Legendary basketball coach John Wooden died Friday night at the age of 99. Wooden won 10 championships at UCLA and - in one stretch - 88 games in a row before retiring in 1975. CBS Sports Play-by-Play Announcer Dick Enberg looked back on Wooden's life on the "CBS Evening News" Saturday.
John Wooden was more teacher than basketball coach. He was praised for his leadership of young men on and off the court.
Recognized by most as the greatest coach in the history of basketball, his philosophy of teaching players lessons in life will serve as his ultimate gift. His message, simple: Success is striving to be the very best you can be; it's what you learn after you know it all that counts.
Hoosier-born, Wooden naturally gravitated to the game of basketball. His Martinsville High School team won the Indiana state championship. He was an academic star at Purdue while leading his college team to the 1932 collegiate championship, but it was at UCLA where he wrote his legacy of greatness.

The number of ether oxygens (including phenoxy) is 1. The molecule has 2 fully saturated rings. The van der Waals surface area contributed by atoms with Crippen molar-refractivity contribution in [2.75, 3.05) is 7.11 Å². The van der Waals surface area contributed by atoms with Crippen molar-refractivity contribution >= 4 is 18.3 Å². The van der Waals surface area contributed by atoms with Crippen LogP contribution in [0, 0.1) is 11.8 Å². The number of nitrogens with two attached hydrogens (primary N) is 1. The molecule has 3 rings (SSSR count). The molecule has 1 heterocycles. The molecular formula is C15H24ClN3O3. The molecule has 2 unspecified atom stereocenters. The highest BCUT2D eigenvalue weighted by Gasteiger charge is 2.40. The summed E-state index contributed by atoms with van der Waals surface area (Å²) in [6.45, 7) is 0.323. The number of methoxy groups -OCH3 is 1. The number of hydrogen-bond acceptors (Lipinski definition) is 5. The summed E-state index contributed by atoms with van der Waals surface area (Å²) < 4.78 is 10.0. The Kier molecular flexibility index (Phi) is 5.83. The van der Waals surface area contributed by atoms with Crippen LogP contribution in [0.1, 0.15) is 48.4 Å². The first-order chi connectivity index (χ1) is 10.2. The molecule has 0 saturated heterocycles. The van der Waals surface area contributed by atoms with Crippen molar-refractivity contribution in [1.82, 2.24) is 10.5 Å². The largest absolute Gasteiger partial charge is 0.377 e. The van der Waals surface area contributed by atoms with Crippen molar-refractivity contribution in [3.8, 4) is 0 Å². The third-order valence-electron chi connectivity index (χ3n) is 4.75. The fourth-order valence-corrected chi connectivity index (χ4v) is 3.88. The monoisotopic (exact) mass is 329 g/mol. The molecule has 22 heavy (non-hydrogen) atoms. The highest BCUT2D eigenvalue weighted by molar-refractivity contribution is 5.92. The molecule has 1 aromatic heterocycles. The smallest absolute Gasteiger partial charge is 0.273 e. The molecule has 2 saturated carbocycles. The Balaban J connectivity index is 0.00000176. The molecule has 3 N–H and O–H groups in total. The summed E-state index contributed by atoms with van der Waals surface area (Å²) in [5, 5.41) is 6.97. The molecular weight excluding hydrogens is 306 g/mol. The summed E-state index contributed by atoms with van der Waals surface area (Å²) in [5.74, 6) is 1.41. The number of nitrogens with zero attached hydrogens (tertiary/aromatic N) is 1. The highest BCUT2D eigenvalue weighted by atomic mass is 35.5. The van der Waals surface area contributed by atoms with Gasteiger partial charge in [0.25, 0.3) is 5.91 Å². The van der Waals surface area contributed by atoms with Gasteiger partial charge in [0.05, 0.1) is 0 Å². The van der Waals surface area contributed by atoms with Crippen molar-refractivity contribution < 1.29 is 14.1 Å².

Wooden arrived at UCLA with a basic philosophy: be quick but don't hurry. His teams were quick to win championships: an unprecedented 10 national titles, a record 88 consecutive wins, 38 straight victories in the NCAA championships, four undefeated seasons, seven championships in a row.
He coached, taught basketball legends all the while imparting basic wisdoms.
"Our 10 championships at UCLA, they were just the icing on the cake," said Wooden. "There is more value in the journey than in the victory itself."
A man of greatness, a man of goodness. He wrote in his final book, "The journey is better than the end," adding, "make each day of your journey a masterpiece."
"Somebody asked me, he said, 'Coach, are you afraid of death?'" Wooden recalled. "I said, 'No. I'm not going to try to hurry it up intentionally, but I'm not afraid. I've been too blessed."
John Robert Wooden: leader, coach, legend, teacher.
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